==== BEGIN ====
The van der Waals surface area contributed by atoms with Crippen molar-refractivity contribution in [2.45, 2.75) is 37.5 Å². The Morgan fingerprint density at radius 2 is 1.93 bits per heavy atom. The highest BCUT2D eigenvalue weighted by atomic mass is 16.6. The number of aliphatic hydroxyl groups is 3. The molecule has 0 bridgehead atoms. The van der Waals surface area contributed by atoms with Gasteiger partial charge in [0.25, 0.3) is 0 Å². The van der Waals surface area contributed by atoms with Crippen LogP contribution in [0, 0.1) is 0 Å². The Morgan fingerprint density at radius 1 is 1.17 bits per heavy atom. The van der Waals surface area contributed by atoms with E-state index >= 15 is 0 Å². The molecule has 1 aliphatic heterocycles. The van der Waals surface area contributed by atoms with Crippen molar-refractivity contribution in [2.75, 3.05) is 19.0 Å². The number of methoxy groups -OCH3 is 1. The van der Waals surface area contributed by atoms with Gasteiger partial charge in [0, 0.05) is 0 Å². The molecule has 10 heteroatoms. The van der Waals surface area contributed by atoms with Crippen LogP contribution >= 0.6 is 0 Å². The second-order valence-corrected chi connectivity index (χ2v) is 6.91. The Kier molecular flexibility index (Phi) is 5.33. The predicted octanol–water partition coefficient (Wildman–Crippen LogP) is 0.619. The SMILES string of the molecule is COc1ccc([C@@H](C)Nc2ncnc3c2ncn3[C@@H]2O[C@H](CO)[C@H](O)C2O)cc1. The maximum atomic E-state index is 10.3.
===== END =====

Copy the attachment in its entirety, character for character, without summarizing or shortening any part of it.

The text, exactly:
The van der Waals surface area contributed by atoms with Crippen molar-refractivity contribution in [2.45, 2.75) is 37.5 Å². The Morgan fingerprint density at radius 2 is 1.93 bits per heavy atom. The highest BCUT2D eigenvalue weighted by atomic mass is 16.6. The number of aliphatic hydroxyl groups is 3. The molecule has 0 bridgehead atoms. The van der Waals surface area contributed by atoms with Gasteiger partial charge in [0.25, 0.3) is 0 Å². The van der Waals surface area contributed by atoms with Crippen LogP contribution in [0, 0.1) is 0 Å². The Morgan fingerprint density at radius 1 is 1.17 bits per heavy atom. The van der Waals surface area contributed by atoms with E-state index >= 15 is 0 Å². The molecule has 1 aliphatic heterocycles. The van der Waals surface area contributed by atoms with Crippen molar-refractivity contribution in [2.75, 3.05) is 19.0 Å². The number of methoxy groups -OCH3 is 1. The van der Waals surface area contributed by atoms with Gasteiger partial charge in [0, 0.05) is 0 Å². The molecule has 10 heteroatoms. The van der Waals surface area contributed by atoms with Crippen LogP contribution >= 0.6 is 0 Å². The second-order valence-corrected chi connectivity index (χ2v) is 6.91. The Kier molecular flexibility index (Phi) is 5.33. The predicted octanol–water partition coefficient (Wildman–Crippen LogP) is 0.619. The SMILES string of the molecule is COc1ccc([C@@H](C)Nc2ncnc3c2ncn3[C@@H]2O[C@H](CO)[C@H](O)C2O)cc1. The maximum atomic E-state index is 10.3.